Tuesday, 27 April 2010

Land, productivity and the blended lifestyle

In the beginning of the 19th century 10% of us lived in cities. 100 years later, 90% of us did. (Rogers).

We left the land - some by choice, others by force - in order to participate in the growing industrial economy.

The land available for us to live and farm on was reduced, so that we would have to turn to wage labour to sustain ourselves.

"Lord and Lady Stafford were pleased humanely, to order a new arrangement of this Country. That the interior should be possessed by Cheviot [sheep] Shepherds and the people brought down to the coast and placed there in lots under the size of three arable acres, sufficient for the maintenance of an industrious family, but pinched enough to cause them turn their attention to the fishing [i.e. waged labour]." Patrick Sellar, Lawyer, 1815

1912, Kenya - Lord Delamere:
"If... every native is to be a landholder of a sufficient area on which to establish himself, then the question of obtaining a satisfactory labour supply will never be settled."

Both quotes from Soil and Soul, p94. Pic from internet shakespeare. 

That industrial economy has brought us very useful wealth.

It is now unsustainable.

But we cannot slow or reduce the economy, we believe, because people will lose their jobs and incomes.  Without jobs and incomes, how will we meet our needs?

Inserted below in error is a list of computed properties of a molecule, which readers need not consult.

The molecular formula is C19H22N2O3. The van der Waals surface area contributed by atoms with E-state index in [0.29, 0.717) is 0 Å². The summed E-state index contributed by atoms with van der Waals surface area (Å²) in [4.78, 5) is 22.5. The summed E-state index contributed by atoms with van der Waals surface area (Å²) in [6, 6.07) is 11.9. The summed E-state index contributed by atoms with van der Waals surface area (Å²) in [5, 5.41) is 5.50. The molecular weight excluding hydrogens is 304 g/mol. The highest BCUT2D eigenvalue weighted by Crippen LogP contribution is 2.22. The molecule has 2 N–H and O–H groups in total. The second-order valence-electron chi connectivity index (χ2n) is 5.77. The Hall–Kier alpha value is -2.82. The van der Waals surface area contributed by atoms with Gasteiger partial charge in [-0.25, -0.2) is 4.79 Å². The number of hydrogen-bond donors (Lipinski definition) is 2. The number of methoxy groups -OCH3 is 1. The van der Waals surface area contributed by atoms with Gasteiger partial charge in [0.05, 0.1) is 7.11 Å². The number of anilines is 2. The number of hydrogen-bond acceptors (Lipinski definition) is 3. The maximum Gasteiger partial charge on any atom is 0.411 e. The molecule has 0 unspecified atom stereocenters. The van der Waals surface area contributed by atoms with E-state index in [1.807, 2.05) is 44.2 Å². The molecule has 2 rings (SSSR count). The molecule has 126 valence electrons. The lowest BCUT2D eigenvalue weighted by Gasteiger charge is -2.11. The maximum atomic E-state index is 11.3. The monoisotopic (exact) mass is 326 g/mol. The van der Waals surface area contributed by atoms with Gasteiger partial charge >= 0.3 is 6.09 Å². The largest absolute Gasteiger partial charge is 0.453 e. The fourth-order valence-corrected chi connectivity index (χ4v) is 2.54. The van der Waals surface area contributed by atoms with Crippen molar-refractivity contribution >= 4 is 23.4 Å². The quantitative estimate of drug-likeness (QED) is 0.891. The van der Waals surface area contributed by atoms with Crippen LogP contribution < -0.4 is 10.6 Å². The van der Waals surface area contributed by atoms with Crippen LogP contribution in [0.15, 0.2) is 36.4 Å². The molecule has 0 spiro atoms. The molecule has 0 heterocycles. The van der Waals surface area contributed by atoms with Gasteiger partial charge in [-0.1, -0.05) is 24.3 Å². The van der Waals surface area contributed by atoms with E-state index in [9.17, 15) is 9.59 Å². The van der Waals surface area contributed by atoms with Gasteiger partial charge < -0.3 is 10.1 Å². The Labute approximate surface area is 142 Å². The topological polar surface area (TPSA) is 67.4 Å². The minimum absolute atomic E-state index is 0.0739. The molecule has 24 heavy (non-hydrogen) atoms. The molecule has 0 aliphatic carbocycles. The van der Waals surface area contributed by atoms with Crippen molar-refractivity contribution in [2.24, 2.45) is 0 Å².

My answer to this question is, by re-organising our use of land, such that we can work for money part-time, and be self-sufficient part-time, total employment can stabilise or reduce with wellbeing at least maintained, and probably enhanced.

200 years ago, it was thought that people would not want to move from local self-sufficiency to employment, so they had to be forced to, by reducing access to land.

Now, few people would altogether give up our jobs and put both hands on our spades. We like our incomes, our professional identities - some of us, at least - me for one.

So we need not fear that by increasing opportunities for self-sufficiency, you reduce the available workforce. Rather it will reduce the necessary workforce and enable the economy to explore what sustainable growth means in practice.

By taking parts of our lives away from the money economy, we give it a bit of a breather, and let it find its next, unprecedented form.

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